San Jacinto High School Alumnus Wins National Weightlifting Championship

 Sarah Robles won the bronze medal in Rio, which was the first medal to be won by an American woman in weightlifting since 2000. Courtesy photo.
Sarah Robles won the bronze medal in Rio, which was the first medal to be won by an American woman in weightlifting since 2000. Courtesy photo.

SAN JACINTO – San Jacinto High School alumnus Sarah Robles won the women’s over-90-kilogram title at the USA Weightlifting National Championship this past weekend in Lombard, Illinois.

Robles was successful in all six of her lifts at The Westin Lombard Yorktown Center. She opened the competition by lifting 110 kilograms in the snatch, then 115 kilograms and 120 kilograms. In the clean and jerk she lifted 140 kilograms, 145 kilograms and 150 kilograms.

San Jacinto’s Sarah Robles, who won a bronze medal in the 2016 Rio de Janeiro Olympics, won the women's over-90-kilogram title at the USA Weightlifting National Championships this past weekend. Courtesy photo.
San Jacinto’s Sarah Robles, who won a bronze medal in the 2016 Rio de Janeiro Olympics, won the women’s over-90-kilogram title at the USA Weightlifting National Championships this past weekend. Courtesy photo.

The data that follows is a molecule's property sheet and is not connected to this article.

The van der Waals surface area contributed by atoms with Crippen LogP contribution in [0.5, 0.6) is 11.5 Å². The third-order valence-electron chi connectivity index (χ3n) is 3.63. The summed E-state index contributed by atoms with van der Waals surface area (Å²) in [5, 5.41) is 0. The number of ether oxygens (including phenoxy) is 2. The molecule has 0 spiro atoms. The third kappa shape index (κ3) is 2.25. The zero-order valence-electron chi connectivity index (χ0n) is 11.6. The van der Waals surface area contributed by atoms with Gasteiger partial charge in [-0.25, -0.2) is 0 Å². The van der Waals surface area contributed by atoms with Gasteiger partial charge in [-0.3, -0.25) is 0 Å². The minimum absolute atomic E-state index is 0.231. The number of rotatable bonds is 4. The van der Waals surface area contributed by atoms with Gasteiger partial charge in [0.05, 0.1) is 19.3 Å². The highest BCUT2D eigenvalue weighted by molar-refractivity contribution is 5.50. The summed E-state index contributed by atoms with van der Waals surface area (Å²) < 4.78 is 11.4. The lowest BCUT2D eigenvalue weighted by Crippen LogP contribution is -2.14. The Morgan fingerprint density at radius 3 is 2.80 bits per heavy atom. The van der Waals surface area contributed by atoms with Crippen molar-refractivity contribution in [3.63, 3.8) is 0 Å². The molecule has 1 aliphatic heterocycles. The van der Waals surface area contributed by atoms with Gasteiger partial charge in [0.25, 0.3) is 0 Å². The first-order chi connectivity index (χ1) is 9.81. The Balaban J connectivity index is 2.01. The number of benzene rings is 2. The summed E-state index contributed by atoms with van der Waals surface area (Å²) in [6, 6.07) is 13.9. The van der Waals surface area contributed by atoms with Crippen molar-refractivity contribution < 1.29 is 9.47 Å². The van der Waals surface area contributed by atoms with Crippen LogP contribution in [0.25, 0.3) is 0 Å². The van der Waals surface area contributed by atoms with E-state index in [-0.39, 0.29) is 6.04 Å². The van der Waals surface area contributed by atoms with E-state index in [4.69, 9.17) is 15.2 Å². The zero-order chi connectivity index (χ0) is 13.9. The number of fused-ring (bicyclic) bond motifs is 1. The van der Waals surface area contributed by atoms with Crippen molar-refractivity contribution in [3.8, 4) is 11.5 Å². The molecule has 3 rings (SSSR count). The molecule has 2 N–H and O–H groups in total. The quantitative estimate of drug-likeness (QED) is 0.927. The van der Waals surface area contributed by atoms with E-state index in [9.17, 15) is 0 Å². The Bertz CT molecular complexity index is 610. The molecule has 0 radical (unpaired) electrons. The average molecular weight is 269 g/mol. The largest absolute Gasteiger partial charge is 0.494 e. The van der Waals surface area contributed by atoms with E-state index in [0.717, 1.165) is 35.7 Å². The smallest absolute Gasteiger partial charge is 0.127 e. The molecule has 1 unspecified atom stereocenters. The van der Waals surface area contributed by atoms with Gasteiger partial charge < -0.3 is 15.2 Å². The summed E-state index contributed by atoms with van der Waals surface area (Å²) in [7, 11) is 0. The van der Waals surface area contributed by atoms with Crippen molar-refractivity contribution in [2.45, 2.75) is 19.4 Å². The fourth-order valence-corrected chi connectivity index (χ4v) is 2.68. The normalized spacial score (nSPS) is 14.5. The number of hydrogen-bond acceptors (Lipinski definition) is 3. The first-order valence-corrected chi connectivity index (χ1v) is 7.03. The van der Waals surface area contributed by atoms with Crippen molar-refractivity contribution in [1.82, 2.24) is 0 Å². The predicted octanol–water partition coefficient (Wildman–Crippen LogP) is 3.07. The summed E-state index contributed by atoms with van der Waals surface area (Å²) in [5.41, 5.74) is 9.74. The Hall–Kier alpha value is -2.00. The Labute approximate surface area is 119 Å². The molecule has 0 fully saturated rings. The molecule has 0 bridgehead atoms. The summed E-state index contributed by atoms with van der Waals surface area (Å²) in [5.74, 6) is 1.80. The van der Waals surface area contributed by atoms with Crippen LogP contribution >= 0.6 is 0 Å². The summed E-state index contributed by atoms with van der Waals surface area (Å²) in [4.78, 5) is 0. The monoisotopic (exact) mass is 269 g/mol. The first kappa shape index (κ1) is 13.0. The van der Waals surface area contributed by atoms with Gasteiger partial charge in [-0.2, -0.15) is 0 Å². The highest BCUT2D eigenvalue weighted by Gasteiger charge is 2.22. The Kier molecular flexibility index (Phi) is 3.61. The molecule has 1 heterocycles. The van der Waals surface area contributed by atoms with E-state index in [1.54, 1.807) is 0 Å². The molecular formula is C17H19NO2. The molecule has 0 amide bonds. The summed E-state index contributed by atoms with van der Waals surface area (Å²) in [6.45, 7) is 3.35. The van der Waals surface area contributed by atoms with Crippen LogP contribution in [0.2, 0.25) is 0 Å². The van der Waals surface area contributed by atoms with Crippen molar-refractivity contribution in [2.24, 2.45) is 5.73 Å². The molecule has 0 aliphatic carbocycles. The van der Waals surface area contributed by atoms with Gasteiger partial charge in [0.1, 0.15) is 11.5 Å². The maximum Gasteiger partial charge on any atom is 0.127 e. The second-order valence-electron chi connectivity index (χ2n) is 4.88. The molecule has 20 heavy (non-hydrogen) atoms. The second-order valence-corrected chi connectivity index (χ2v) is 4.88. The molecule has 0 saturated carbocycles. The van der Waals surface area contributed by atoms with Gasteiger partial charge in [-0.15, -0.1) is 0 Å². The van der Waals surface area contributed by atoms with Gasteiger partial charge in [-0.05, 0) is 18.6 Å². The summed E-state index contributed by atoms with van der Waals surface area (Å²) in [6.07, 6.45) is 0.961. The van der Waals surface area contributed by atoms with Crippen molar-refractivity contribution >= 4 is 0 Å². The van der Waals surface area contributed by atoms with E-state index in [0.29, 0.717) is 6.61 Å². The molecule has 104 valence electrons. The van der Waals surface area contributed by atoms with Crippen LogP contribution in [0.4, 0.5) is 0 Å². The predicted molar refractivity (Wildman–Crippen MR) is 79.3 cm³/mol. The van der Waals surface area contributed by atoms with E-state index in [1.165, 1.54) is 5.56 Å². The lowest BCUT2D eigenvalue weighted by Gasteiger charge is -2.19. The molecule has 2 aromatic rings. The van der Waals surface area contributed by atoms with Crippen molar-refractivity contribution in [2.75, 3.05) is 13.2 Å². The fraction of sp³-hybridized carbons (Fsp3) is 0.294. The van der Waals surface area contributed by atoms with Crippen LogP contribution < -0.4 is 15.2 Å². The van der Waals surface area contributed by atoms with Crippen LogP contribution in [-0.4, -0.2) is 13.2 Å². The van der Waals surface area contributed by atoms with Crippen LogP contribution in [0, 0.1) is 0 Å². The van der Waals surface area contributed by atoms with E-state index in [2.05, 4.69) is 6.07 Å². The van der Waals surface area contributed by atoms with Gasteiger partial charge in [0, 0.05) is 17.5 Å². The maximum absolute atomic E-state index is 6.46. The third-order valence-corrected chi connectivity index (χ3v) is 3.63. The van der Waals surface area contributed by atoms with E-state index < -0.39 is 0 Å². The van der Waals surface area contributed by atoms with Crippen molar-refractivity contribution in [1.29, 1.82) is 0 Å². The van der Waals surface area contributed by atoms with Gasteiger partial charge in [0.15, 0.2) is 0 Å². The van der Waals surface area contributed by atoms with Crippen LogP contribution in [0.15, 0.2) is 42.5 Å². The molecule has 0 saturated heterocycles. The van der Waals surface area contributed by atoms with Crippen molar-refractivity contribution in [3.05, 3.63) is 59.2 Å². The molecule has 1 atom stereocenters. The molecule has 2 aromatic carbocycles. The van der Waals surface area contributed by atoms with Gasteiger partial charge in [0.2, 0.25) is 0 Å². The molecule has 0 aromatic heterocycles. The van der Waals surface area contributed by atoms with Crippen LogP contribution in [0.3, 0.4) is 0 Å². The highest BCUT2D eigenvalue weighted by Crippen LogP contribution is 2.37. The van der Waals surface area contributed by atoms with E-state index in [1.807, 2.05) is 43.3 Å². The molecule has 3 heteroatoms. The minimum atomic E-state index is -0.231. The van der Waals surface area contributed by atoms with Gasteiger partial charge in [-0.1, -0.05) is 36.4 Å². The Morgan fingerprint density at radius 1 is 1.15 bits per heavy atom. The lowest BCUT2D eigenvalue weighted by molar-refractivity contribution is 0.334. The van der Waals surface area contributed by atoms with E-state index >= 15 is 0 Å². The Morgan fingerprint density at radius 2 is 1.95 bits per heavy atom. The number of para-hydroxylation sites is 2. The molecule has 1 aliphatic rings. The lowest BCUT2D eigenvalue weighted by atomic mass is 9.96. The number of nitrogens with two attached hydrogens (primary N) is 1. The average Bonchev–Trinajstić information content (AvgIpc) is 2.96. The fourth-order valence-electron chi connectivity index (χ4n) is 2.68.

Each lifter is allowed three attempts at the snatch and three attempts at the clean and jerk. The best lift in each category is combined to determine the overall result. Robles’ 270-kilogram total was 55 kilograms greater than runner-up Shannon Beasley of Knoxville, Tennessee. The 28-year-old Robles won the bronze medal in women’s over-75-kilogram class in the 2016 Rio de Janeiro Olympics, the first medal by an American woman in weightlifting since 2000.

Robles competes despite Madelung’s deformity, a congenital impairment of a forearm that causes her pain when she lifts or does everyday motions. Robles began weightlifting at San Jacinto High School when her coach Rich McClure had her use the Olympic lifts to improve her performance in the shot put and discus throw. Robles competed in some local weightlifting meets in 2004 and 2005 “and I fell in love with it,” she said. Robles received athletic scholarships from Alabama and Arizona State to compete in track and field, but changed those plans after her first season at Arizona State when she met weightlifting coach Joe Micela in 2008 and decided to abandon her throwing career to concentrate on weightlifting.

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